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Kamla calls on DR president: Do more to regularise ‘stateless’ citizens

Published: 
Saturday, December 21, 2013

Chairman of Caricom and Prime Minister of T&T Kamla Persad-Bissessar has told the president of the Dominican Republic, Danilo Medina, his Government had not done enough to resolve the controversial denationalising of citizens born to Haitian parents. A September 23 ruling by the Dominican Republic’s Constitutional Court makes all children born in that country to Haitian parents, stateless, as no birth certificates will be issued to them. The ruling was condemned by a Caricom Bureau meeting in Port-of-Spain on November 25.

 

On that same day, Medina wrote to Persad-Bissessar, advising her of proposed initiatives to implement the judgment. Persad-Bissessar, in a letter dated December 19 to Medina, said she was aware that he signed “Decree 327-13, which establishes the terms and conditions for the legalisation of ‘foreigners’ with irregular status in the Dominican Republic.” 

 

 

Persad-Bissessar said those efforts “fall short of that which is required to address the troubling situation occasioned upon those who have been adversely affected by the judgment.” The Prime Minister said she was deeply concerned about “the circumstances confronting those persons who have been deprived of their nationality, who are estimated to number in excess of 200,000.”

 

She added: “The violation of their right to legal personhood has left many in a state of vulnerability with serious consequences for the full exercise of their human rights. It also contravenes the international human rights obligations freely entered into by the Dominican State.”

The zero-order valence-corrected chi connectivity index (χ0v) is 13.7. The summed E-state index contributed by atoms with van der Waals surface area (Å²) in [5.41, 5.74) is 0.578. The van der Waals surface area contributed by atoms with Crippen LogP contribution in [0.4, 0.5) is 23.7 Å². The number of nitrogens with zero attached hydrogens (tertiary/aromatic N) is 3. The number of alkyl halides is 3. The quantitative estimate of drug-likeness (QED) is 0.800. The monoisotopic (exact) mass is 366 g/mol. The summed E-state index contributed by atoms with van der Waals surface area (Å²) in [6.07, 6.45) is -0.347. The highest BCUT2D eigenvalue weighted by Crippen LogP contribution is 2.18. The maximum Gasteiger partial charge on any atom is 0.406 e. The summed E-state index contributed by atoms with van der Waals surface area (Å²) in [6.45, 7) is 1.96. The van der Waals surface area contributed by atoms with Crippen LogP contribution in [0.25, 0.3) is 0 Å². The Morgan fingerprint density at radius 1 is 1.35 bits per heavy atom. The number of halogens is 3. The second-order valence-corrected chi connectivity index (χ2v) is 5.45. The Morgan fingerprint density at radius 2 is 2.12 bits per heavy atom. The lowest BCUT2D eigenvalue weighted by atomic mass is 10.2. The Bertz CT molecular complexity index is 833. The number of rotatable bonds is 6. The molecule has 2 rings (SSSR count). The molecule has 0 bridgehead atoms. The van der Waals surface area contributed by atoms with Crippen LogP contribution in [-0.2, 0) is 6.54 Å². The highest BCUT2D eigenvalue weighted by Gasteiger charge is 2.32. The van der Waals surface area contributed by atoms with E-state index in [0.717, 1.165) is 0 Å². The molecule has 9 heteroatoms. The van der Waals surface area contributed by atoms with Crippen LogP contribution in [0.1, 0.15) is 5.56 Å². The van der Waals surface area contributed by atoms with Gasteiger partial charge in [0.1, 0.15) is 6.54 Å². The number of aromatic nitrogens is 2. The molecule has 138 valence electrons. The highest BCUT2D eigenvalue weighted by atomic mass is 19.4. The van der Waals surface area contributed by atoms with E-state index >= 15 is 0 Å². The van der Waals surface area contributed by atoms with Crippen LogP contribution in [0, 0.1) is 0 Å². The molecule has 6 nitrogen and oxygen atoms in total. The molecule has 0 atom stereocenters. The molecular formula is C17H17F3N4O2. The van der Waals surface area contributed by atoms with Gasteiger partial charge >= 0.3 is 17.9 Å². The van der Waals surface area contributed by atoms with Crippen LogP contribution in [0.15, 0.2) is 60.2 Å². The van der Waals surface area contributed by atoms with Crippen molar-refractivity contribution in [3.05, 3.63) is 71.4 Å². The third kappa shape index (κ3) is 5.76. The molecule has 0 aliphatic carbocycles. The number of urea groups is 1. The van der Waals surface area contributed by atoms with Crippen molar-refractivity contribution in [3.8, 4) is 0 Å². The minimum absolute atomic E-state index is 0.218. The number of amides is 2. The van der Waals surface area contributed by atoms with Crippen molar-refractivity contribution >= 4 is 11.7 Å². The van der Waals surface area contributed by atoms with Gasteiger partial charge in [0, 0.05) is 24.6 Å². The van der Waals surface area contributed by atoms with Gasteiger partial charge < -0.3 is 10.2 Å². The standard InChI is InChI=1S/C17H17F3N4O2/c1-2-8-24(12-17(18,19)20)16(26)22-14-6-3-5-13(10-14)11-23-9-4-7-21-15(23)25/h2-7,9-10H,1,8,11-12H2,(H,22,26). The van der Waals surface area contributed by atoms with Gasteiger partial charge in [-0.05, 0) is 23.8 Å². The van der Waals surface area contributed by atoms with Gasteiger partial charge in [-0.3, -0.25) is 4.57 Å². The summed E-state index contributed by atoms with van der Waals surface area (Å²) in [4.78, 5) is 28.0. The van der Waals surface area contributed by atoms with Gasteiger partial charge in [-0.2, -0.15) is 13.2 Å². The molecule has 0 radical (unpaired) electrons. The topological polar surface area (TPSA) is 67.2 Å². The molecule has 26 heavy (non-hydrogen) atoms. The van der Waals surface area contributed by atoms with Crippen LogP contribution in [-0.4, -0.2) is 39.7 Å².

The judgment was retroactive to 1929. Persad-Bissessar said it means that people who previously held Dominican nationality and obtained national identification documents and exercised their rights in various facets of life in the Dominican Republic such as voting in elections, have been denationalised.

 

 

She said that was “unacceptable (and) any commitment to naturalise those persons is at variance with established norms and principles whereby naturalisation frameworks constitute a means for foreign nationals to acquire citizenship.” Persad-Bissessar said, however, this was not applicable in the current situation. She again called on Medina “to take steps to immediately restore Dominican nationality to those who have been denationalised.”

 

Persad-Bissessar said she was “especially disheartened at the disproportionate impact of judgment TC 168-13 on persons of Haitian descent in the Dominican Republic.” She advised that the judgment was tarnishing the global image of the Dominican Republic. The PM also commented on reports that the Dominican Republic and Haiti will designate two commissions to deal with immigration and trade issues as well as environment and poverty.  

 

Persad-Bissessar said she was happy about that development but insisted the issue of the denationalisation of those who previously held Dominican nationality from 1929 to 2010, must be addressed immediately. She reiterated her call “to exercise bold and decisive leadership by taking immediate steps to restore Dominican nationality to those who have been denationalised.”  

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